Portsmouth City Council told to build more new homes after missing government's target
Portsmouth’s housing target has been increased by the government after the city fell short of the minimum level over the last three years.
Figures for last year showed the number of new homes built was about 80 per cent of what was required.
A Portsmouth City Council report says this is ‘largely’ due to a reduction in the amount of student accommodation being finished.
Local authorities that fall below 85 per cent of this three-year average have a 20 per cent buffer added to the number of homes they have to show can be built over the next five years.
The council has repeatedly called for more 'realistic' targets and a motion due to be put forward by its leader, councillor Gerald Vernon-Jackson, at its full council meeting next week will 'reiterate' its opposition to them.
‘The decision on housing need in Portsmouth should be made by local people in Portsmouth and not imposed by government since local people understand the opportunities, constraints and complexities of the city environment,’ he will say.
'The target of 17,000 is too many. Portsmouth is an island with virtually no unprotected land to expand into. Our roads, hospital, schools, GPs and other services just can't cope with this amount of additional housing.'
He will add that it cannot be hit even if the controversial Tipner West 'super peninsula' plans are progressed.
If approved, his motion will required him to write to the government requesting permission for the council to set its own, lower target.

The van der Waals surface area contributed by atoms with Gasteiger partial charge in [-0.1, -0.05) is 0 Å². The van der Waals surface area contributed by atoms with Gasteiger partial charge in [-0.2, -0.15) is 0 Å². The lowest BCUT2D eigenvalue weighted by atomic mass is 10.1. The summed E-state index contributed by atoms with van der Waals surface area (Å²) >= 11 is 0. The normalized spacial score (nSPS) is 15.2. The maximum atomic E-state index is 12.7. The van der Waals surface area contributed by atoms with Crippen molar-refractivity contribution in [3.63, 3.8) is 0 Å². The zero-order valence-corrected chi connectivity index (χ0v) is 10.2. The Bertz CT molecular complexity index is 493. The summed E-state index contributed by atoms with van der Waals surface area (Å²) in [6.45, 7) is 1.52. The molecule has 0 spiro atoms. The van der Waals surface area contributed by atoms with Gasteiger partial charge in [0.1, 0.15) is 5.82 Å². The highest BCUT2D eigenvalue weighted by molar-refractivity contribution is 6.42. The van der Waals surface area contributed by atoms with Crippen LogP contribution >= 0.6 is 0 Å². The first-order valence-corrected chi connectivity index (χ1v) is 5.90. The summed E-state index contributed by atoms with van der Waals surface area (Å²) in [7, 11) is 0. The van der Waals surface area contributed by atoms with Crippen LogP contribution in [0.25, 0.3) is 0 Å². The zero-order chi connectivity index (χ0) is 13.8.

Despite this, a report considered by the council's cabinet on Tuesday said the council accepts it is legally required
'The city council recognises that the requirements under the Housing Delivery Test are binding upon it and, irrespective of the targets set by government, remains committed to working to deliver the housingthat the people of Portsmouth need,' it said.
Cllr Vernon-Jackson has also written to housing minister Christopher Pincher who, in a response to Portsmouth South MP Stephen Morgan, agreed to send a delegation to the city to discuss housing numbers.
He has asked that he, the cabinet member for housing, councillor Hugh Mason, and Portsmouth North MP Penny Mordaunt also meet with him.
'We are all agreed that the level of housing that is being asked for by the government is too much and will lead to land currently used for jobs, for green spaces and for environmentally sensitive land, to be built on,' he wrote.
He also confirmed council officers were in discussion with civil servants to request a formal view from the government on whether the land reclamation to facilitate Tipner West would be suitable.
'We will be seeking this opinion to establish whether, in the secretary of state's view, the need to provide housing and employment land should be considered imperative reasons of overriding public interest, in light of the negative assessment of the implications of the project on the protected sites within the Solent,' his letter added.